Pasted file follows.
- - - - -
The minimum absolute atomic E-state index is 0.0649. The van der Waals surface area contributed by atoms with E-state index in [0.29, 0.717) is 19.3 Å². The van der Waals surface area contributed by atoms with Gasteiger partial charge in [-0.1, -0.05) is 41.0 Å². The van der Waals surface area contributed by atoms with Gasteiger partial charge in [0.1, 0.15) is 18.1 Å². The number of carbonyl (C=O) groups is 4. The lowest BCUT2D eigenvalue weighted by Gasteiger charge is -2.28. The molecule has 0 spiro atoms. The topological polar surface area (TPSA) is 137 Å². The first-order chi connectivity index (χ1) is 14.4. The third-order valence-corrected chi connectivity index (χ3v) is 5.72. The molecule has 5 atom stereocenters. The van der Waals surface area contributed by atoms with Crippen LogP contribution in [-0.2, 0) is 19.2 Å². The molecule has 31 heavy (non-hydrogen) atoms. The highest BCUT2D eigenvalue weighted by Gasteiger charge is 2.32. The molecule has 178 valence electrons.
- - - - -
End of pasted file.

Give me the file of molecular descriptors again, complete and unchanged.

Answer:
The minimum absolute atomic E-state index is 0.0649. The van der Waals surface area contributed by atoms with E-state index in [0.29, 0.717) is 19.3 Å². The van der Waals surface area contributed by atoms with Gasteiger partial charge in [-0.1, -0.05) is 41.0 Å². The van der Waals surface area contributed by atoms with Gasteiger partial charge in [0.1, 0.15) is 18.1 Å². The number of carbonyl (C=O) groups is 4. The lowest BCUT2D eigenvalue weighted by Gasteiger charge is -2.28. The molecule has 0 spiro atoms. The topological polar surface area (TPSA) is 137 Å². The first-order chi connectivity index (χ1) is 14.4. The third-order valence-corrected chi connectivity index (χ3v) is 5.72. The molecule has 5 atom stereocenters. The van der Waals surface area contributed by atoms with Crippen LogP contribution in [-0.2, 0) is 19.2 Å². The molecule has 31 heavy (non-hydrogen) atoms. The highest BCUT2D eigenvalue weighted by Gasteiger charge is 2.32. The molecule has 178 valence electrons.